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Is there a way to add/update a file in a tar.gz archive? Basically, I have an archive which contains a file at /data/data/com.myapp.backup/./files/settings.txt and I'd like to pull that file from the archive (already done) and push it back into the archive once the edit has been done. How can I accomplish this? Is it problematic because of the . in the path?


3 Answers 3

up vote 7 down vote accepted

The tar file format is just a series of files concatenated together with a few headers. It's not a very complicated job to rip it apart, put your contents in, and put it back together. That being said, Jander described how tar as a program does not have the utility functions to do this and there are additional complications with compression, which has to both before and after making a change.

There are, however, tools for the job! There are at least two system out there which will allow you to to do a loopback mount of a compressed tar archive onto a folder, then make your changes in the file system. When you are done, unmount the folder and your compressed archive is ready to roll.

The one first option would be the archivemount project for FUSE. Here is a tutorial on that. Your system probably already has FUSE and if it doesn't your distribution should have an option for it.

The other option is tarfs. It's simpler to use, but I've heard it has some trouble with corrupting bzip2 archives so you might test that pretty thoroughly first.

I use AVFS, which is packaged in Ubuntu and Debian. Do you know how archivemount and tarfs compare to AVFS? –  Gilles May 13 '11 at 11:31
Honestly no I don't, although I'm curious to look into AVFS now that you mention the alternative. I've used both archivemount and tarfs but it was for a long since decommissioned project and don't know their current state. I kind of decided from that experience that the idea was wrong conceptually even if the implementation worked perfectly. –  Caleb May 13 '11 at 20:28

To pull your file from your archive, you can use tar xzf archive.tar.gz my/path/to/file.txt. Note that the directories in the file's path will be created as well. Use tar t (i.e. tar tzf archive.tar.gz) to list the files in the archive.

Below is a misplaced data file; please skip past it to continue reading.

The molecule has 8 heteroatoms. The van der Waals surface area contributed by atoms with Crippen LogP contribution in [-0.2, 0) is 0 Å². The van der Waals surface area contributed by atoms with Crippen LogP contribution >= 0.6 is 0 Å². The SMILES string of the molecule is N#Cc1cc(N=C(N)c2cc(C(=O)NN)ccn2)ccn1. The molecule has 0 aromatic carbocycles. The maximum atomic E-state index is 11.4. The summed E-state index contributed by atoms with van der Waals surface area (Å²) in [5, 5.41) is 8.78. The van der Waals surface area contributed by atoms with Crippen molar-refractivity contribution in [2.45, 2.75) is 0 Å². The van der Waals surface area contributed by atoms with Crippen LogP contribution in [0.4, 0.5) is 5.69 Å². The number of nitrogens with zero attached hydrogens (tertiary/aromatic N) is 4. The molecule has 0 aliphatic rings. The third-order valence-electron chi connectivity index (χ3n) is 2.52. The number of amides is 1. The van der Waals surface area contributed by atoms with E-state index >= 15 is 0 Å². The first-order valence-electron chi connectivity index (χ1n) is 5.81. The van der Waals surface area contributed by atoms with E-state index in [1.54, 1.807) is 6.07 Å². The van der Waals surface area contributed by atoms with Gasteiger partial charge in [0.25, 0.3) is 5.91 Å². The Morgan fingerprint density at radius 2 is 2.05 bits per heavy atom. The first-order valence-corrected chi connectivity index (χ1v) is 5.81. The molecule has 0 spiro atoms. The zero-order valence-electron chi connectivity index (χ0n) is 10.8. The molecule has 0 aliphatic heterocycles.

tar does not support "in-place" updating of files. However, you can add files to the end of an archive, even if they have the same path as a file already in the archive. In that case, both copies of the file will be in the archive, and the file added later will override the earlier one. The command to use for this is tar r (or tar u to only add files that are newer than the archive) is the command to use. The . in the path should not be a problem.

There is a catch, though: you can't add to a compressed archive. So you would have to do:

gunzip archive.tar.gz
tar rf archive.tar data/data/com.myapp.backup/./files/settings.txt
gzip archive.tar

Which is probably not what you want to hear, since it means rewriting the entire archive twice over. If it's not a very large archive, it might be better to untar the whole thing and then re-tar it after editing. Alternately, you could use an uncompressed archive.

This answer is only correct insofar as it deals with the standard tar program. Tar as a file format is actually very accessible. You could easily write a script to update the contents yourself, but there are other tools that already do this. –  Caleb May 13 '11 at 8:48
You could also do this the Unix way: gzip -dc archive.tar.gz | tar -r data/data/com.myapp.backup/./files/settings.txt | gzip >archive_new.tar.gz –  Simon Richter May 13 '11 at 11:11
IIRC you can simply concatenate two gzip'ed files. The result is a larger gzip'ed file that contains both uncompressed files concatenated. –  FUZxxl Mar 21 '13 at 20:34

on my Linux x86_64 x86_64 x86_64 GNU/Linux to perform that operation i use simply the following command:

tar cvfpz /path/archive.tar -T list.txt

This command cause a creation of a compressed archive under /path using a list of file included into list.txt file.

That overwrites an existing file /path/archive.tar, instead of adding/updating that file. –  Anthon Apr 3 at 15:29

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